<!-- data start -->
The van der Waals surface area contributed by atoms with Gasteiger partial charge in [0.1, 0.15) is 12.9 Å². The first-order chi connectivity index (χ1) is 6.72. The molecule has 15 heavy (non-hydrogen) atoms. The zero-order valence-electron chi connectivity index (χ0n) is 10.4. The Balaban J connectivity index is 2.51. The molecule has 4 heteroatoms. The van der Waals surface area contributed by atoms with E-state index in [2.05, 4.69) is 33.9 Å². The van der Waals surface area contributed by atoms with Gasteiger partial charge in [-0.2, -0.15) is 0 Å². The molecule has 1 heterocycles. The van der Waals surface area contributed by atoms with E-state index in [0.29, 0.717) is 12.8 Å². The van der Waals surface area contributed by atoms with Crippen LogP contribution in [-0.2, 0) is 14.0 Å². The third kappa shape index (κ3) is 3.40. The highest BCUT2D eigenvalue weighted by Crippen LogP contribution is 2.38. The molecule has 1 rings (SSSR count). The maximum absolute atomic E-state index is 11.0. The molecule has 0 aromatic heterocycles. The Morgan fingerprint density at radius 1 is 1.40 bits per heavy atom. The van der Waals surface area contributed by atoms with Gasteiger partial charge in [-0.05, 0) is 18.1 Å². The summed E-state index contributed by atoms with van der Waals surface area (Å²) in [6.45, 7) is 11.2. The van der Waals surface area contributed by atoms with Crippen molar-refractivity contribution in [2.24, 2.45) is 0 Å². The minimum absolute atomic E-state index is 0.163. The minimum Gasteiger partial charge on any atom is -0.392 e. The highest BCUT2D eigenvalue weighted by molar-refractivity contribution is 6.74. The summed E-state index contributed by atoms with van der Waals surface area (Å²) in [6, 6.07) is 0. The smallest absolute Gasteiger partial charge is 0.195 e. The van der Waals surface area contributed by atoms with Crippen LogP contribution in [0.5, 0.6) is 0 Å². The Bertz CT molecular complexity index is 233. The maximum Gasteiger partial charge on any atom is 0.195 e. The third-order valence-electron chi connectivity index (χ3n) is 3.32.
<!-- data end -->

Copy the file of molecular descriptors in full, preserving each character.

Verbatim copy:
The van der Waals surface area contributed by atoms with Gasteiger partial charge in [0.1, 0.15) is 12.9 Å². The first-order chi connectivity index (χ1) is 6.72. The molecule has 15 heavy (non-hydrogen) atoms. The zero-order valence-electron chi connectivity index (χ0n) is 10.4. The Balaban J connectivity index is 2.51. The molecule has 4 heteroatoms. The van der Waals surface area contributed by atoms with E-state index in [2.05, 4.69) is 33.9 Å². The van der Waals surface area contributed by atoms with Gasteiger partial charge in [-0.2, -0.15) is 0 Å². The molecule has 1 heterocycles. The van der Waals surface area contributed by atoms with E-state index in [0.29, 0.717) is 12.8 Å². The van der Waals surface area contributed by atoms with Crippen LogP contribution in [-0.2, 0) is 14.0 Å². The third kappa shape index (κ3) is 3.40. The highest BCUT2D eigenvalue weighted by Crippen LogP contribution is 2.38. The molecule has 1 rings (SSSR count). The maximum absolute atomic E-state index is 11.0. The molecule has 0 aromatic heterocycles. The Morgan fingerprint density at radius 1 is 1.40 bits per heavy atom. The van der Waals surface area contributed by atoms with Gasteiger partial charge in [-0.05, 0) is 18.1 Å². The summed E-state index contributed by atoms with van der Waals surface area (Å²) in [6.45, 7) is 11.2. The van der Waals surface area contributed by atoms with Crippen molar-refractivity contribution in [2.24, 2.45) is 0 Å². The minimum absolute atomic E-state index is 0.163. The minimum Gasteiger partial charge on any atom is -0.392 e. The highest BCUT2D eigenvalue weighted by molar-refractivity contribution is 6.74. The summed E-state index contributed by atoms with van der Waals surface area (Å²) in [6, 6.07) is 0. The smallest absolute Gasteiger partial charge is 0.195 e. The van der Waals surface area contributed by atoms with Crippen LogP contribution in [0.5, 0.6) is 0 Å². The Bertz CT molecular complexity index is 233. The maximum Gasteiger partial charge on any atom is 0.195 e. The third-order valence-electron chi connectivity index (χ3n) is 3.32.